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Restore deduplicated file pool from tape

Discussion in 'Restore / Recovery Discussion' started by RecoveryOne, Nov 20, 2017.

  1. RecoveryOne

    RecoveryOne ADSM.ORG Member

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    Everyone,
    Trying to work out what it would take to restore a file pool that is deduped and compressed. Either I'm blind, or just missing something here...
    I do not have something like this set up currently so all this is just hypothetical.
    Scenario is 100% restoration of a deduplicated file pool from tape media.

    Let's say I have a 100Gb file system that I have allocated to a deduplicated file pool.
    Its 75% utilized in capacity with 50% data reduction from deduplication and client side compression combined.
    As such, when that storage pool is backed up to tape (uncompressed formatting) it gets hydrated to 125GB.

    What would happen if I tried to restore that storage pool from tape (TSM Database is in perfect health, just filesystem for this pool is gone) to a new 100Gb file system? I'm assuming the server will not dedup or compress that data as its coming in, and the restore will fail until another filesystem is given to the storage pool to make it equal to or greater than 125Gb.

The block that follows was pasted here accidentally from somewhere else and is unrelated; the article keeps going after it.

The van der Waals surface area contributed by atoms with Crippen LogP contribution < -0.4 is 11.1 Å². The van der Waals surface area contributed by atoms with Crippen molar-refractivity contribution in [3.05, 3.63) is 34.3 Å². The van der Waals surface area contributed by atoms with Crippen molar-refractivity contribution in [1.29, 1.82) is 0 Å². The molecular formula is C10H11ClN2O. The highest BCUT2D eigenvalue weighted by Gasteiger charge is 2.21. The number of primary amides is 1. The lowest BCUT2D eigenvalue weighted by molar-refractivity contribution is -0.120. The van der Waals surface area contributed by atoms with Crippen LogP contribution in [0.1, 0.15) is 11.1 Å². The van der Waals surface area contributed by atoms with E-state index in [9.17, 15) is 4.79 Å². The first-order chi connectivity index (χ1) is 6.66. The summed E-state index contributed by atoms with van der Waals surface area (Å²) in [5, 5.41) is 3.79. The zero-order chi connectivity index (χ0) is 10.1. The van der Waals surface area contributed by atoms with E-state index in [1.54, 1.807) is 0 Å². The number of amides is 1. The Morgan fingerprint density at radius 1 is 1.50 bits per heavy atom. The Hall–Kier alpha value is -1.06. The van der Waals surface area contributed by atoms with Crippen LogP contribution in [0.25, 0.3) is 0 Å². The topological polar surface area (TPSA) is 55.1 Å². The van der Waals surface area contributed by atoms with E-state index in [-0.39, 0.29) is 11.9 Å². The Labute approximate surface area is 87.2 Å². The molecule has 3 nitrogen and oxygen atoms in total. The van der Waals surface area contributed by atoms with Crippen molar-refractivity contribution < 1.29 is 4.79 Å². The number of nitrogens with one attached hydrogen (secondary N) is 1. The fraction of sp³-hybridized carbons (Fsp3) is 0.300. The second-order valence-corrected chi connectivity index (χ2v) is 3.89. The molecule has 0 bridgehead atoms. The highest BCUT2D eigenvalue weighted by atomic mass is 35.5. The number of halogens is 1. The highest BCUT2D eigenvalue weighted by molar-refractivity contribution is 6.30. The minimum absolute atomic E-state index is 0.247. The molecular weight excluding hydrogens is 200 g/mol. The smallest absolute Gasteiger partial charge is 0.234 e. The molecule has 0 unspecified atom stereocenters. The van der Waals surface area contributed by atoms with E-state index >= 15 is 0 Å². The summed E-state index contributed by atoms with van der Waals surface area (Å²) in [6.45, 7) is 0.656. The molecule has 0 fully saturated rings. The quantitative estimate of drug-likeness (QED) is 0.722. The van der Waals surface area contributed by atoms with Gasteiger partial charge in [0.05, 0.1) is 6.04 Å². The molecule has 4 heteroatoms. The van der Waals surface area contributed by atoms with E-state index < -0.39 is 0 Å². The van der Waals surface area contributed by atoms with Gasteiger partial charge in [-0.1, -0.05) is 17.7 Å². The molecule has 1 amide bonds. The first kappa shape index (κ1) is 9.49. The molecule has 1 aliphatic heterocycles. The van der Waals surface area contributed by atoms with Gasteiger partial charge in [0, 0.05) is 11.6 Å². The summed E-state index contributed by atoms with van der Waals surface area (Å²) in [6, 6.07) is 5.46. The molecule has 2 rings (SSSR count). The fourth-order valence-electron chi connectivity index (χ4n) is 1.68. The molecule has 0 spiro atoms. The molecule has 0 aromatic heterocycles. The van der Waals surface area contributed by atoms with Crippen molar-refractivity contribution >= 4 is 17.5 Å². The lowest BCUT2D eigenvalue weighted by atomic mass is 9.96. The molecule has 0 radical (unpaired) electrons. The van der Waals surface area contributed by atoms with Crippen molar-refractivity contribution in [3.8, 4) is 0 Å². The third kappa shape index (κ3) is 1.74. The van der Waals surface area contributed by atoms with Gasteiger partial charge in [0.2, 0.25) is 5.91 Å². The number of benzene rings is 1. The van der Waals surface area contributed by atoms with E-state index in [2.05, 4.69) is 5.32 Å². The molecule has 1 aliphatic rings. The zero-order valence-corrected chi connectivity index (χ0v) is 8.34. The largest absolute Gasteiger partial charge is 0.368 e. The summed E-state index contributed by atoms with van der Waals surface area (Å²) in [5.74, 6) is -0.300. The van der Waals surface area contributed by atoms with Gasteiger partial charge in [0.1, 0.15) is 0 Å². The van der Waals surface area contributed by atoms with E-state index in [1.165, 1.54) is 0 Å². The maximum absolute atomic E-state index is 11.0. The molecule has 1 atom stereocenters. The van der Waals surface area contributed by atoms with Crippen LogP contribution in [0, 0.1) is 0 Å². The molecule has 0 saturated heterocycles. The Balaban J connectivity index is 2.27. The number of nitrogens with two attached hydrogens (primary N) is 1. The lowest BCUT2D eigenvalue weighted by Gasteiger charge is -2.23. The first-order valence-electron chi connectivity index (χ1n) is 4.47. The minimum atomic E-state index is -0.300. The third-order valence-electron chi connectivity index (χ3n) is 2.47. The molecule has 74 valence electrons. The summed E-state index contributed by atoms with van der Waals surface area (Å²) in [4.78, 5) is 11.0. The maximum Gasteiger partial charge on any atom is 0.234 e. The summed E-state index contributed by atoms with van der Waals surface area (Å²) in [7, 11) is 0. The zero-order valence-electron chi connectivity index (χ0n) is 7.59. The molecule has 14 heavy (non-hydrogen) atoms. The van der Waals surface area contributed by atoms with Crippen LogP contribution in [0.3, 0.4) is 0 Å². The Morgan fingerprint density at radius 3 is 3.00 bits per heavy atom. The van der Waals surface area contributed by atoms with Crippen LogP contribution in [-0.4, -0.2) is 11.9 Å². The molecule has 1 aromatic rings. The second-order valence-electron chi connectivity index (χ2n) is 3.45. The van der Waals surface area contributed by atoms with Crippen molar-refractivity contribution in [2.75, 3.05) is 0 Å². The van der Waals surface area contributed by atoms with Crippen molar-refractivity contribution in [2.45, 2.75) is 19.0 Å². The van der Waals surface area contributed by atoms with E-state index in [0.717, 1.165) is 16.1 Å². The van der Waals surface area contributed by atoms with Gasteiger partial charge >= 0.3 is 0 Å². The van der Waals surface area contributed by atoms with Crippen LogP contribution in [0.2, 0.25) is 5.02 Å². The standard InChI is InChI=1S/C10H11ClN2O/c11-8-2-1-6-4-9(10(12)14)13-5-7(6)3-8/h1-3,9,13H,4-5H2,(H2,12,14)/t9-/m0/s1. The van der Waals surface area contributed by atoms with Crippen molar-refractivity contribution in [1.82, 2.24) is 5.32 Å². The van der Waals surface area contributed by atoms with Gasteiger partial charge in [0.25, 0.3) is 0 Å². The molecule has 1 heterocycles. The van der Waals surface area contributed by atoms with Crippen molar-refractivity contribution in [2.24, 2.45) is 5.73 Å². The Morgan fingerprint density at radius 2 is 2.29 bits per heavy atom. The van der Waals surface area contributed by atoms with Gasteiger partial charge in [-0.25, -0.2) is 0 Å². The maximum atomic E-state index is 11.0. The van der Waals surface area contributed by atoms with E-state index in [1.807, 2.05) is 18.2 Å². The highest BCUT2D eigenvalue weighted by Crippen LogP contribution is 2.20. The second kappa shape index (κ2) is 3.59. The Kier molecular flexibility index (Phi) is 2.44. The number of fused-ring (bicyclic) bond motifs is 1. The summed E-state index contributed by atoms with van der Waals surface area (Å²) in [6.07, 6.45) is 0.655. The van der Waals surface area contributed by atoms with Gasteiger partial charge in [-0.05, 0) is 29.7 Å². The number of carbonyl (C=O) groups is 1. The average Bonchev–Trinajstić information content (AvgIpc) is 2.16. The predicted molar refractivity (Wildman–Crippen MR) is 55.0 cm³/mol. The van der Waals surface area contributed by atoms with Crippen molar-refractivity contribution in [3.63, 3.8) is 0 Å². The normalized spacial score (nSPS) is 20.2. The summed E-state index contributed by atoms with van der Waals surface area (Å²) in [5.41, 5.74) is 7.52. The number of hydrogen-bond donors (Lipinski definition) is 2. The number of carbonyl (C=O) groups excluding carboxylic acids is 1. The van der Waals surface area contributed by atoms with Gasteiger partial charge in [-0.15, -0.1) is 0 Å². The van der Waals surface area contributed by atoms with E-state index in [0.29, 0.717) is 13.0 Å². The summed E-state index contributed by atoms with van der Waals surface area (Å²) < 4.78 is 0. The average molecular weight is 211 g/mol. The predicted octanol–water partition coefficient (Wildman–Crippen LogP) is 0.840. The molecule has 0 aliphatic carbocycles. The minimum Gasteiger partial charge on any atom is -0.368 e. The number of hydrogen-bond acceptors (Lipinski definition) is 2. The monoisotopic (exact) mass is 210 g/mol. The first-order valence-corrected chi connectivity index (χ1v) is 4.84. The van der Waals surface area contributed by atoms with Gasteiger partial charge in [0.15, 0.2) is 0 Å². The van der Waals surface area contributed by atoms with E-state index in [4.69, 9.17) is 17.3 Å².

Is that correct or am I missing something?

    Thanks everyone, and apologies if this was asked before.
     
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  3. ianr27

    ianr27 Active Newcomer

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    You're correct - you would need to run identify duplicates, and then run reclamation to actually get the space back.
    I suppose if you got in to this situation, you would just start a new pool and leave the copy pool for recoveries directly, and then just let the data expire out rather than try and full recover it.
     
  4. RecoveryOne

    RecoveryOne ADSM.ORG Member

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    Thanks for the reply ianr27.
    Just was one of those things floating about in the back of my mind going, what if...
    I was thinking much of the same thing of just starting over.
    Take care
     
  5. moon-buddy

    moon-buddy ADSM.ORG Moderator

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    Just to point out - you really need >150 GB of space ((100 GB/0.5) X 0.75 = 150 GB).
     
  6. RecoveryOne

    RecoveryOne ADSM.ORG Member

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    Ha yeah sorry. I failed there. :oops:
     

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